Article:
# Data Cleaning and Aggregation

## Overview

Teaching:min

Exercises:minQuestions

What does it mean to “clean” data and why is it important to do so before analysis?

How can I quickly and efficiently identify problems with my data?

How can identify and remove incorrect values from my dataset?

Objectives

Confirm that data are formatted correctly

Enumerate common problems encountered with data formatting.

Visualize the distribution of recorded values

Identify and remove outliers in a dataset using R and QGIS

Correct other issues specific to how data were collected

## Data cleaning and aggregation in the DIFM project

We saw in the last episode that we can make graphs of our trial data, but right now they are all points that cannot easily be combined. For example, we do not know what the yield was at a specific nitrogen or seeding point on the field. But that is important if we are going to talk about the results of the trial. We need to know what the yield was when a certain seeding and nitrogen rate combination was applied. To do this, we first clean the trial points and then create a grid over the field. Inside that grid, we aggregate the points from each data type and report the median of the points that fall into each polygon of the grid. These will form a new dataset where we can directly relate a yield value to a given seed and nitrogen treatment. In the context of trials, the polygons of the grid are typically called the *units of observation.*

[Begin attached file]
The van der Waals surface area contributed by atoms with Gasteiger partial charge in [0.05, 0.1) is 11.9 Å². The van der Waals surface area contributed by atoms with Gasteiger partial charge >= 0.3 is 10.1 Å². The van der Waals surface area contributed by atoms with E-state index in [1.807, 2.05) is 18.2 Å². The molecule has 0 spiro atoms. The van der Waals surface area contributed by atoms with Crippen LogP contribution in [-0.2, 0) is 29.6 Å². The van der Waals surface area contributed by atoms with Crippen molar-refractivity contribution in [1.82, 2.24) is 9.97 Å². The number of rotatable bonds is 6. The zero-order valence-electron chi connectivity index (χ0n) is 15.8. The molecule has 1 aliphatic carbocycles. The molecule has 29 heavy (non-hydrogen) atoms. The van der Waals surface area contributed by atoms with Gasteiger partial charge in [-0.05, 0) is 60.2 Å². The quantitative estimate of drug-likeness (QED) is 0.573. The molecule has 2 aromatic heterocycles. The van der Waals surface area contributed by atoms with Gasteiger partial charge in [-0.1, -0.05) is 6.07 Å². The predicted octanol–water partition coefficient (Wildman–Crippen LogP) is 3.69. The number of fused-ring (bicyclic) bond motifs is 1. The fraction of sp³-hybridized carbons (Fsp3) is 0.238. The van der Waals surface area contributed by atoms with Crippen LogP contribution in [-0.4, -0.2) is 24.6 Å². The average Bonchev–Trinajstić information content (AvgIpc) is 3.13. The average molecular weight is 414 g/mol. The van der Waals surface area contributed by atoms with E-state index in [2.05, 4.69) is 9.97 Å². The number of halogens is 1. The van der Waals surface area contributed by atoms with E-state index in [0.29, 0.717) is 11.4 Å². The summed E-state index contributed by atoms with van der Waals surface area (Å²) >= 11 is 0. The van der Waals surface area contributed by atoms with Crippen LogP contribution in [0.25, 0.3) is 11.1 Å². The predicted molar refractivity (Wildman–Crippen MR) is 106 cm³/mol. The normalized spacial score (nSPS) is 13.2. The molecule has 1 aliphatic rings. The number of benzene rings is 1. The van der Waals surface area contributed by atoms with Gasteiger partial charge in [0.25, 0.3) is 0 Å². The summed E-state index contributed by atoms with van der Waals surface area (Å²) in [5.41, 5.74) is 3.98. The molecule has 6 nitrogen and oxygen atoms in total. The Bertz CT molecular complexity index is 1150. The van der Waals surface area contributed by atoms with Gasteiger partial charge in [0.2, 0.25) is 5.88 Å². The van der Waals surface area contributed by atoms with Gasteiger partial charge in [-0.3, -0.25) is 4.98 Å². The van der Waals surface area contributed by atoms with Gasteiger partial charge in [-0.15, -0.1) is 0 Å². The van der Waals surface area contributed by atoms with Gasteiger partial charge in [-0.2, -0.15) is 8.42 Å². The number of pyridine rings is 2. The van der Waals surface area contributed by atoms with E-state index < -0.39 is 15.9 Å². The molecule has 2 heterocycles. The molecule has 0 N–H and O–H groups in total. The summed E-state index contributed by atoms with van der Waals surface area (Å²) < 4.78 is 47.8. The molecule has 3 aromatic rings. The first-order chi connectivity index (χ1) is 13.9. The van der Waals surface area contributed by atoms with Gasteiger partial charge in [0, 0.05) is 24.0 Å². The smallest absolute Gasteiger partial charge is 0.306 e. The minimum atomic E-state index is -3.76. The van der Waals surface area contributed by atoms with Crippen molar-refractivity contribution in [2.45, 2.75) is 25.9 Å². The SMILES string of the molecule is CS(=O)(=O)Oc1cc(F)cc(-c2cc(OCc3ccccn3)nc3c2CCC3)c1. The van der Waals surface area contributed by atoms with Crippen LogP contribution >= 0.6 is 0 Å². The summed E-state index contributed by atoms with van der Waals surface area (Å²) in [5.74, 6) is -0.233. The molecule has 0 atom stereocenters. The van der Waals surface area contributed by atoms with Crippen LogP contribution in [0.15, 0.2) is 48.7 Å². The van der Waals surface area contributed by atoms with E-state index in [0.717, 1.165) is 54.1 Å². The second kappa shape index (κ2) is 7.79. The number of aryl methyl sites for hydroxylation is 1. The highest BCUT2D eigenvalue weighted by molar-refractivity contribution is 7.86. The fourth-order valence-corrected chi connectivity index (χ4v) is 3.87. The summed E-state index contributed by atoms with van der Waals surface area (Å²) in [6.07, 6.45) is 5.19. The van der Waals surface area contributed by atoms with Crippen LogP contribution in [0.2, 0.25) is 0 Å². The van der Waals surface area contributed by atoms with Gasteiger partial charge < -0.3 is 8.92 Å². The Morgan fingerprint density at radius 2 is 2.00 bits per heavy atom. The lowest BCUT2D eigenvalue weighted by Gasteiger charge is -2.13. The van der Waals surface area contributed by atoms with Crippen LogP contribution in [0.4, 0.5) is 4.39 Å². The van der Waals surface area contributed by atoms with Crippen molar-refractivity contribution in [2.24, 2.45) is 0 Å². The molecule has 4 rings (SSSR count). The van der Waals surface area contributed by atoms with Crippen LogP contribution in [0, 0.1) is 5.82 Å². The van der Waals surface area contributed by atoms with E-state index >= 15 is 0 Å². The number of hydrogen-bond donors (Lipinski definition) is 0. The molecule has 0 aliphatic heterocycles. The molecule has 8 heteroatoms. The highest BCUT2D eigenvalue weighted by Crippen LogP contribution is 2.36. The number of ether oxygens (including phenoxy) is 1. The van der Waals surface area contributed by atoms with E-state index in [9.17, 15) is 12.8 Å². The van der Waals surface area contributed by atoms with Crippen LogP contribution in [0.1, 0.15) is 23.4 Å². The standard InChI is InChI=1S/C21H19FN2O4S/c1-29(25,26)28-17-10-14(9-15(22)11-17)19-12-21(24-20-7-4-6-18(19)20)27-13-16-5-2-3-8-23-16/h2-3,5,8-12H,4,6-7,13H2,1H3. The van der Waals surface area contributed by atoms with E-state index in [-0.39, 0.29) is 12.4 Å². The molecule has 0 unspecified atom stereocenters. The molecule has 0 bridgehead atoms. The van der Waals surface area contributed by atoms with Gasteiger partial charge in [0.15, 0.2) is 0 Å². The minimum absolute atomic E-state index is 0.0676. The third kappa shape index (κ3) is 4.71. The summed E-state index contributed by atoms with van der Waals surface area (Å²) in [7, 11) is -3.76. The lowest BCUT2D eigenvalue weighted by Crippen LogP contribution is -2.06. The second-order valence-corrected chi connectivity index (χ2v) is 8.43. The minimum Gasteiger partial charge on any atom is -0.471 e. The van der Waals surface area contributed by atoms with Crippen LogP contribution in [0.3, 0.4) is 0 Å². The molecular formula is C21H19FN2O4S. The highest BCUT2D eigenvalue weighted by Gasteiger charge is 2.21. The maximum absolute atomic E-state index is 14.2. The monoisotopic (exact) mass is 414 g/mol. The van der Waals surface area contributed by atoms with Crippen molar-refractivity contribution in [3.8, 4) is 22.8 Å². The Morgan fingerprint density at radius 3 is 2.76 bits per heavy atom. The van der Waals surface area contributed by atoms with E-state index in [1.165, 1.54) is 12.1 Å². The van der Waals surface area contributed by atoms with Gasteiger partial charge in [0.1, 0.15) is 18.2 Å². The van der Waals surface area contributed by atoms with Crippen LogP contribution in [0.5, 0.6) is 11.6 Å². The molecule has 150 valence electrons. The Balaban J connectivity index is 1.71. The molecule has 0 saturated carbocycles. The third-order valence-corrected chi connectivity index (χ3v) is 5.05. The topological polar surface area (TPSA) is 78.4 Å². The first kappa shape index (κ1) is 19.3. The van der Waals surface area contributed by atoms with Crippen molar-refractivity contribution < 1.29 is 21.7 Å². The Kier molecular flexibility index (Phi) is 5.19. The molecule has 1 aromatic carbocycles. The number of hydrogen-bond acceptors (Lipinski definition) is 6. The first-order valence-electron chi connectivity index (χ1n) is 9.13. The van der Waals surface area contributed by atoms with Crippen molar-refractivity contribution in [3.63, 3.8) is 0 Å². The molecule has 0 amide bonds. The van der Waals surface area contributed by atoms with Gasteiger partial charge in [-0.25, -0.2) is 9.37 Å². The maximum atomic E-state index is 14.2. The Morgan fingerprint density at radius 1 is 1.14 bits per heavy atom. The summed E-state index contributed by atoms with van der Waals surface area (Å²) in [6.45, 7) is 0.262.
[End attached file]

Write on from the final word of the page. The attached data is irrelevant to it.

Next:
### Data Cleaning Details

After harvesting, we collect all the data needed for analysis, and in advance of running analysis, we clean and organize the data in order to remove machinery error and such. In particular, we need to clean yield data, as-planted data, as-applied data, and sometimes EC data. For public data, we simply import them into our aggregated data set without cleaning, as they have already been cleaned before being released to the public.

Here are the main concerns for yield, as-planted, and as-applied data:

- Observations where the harvester/planter/applicator is moving too slow or too fast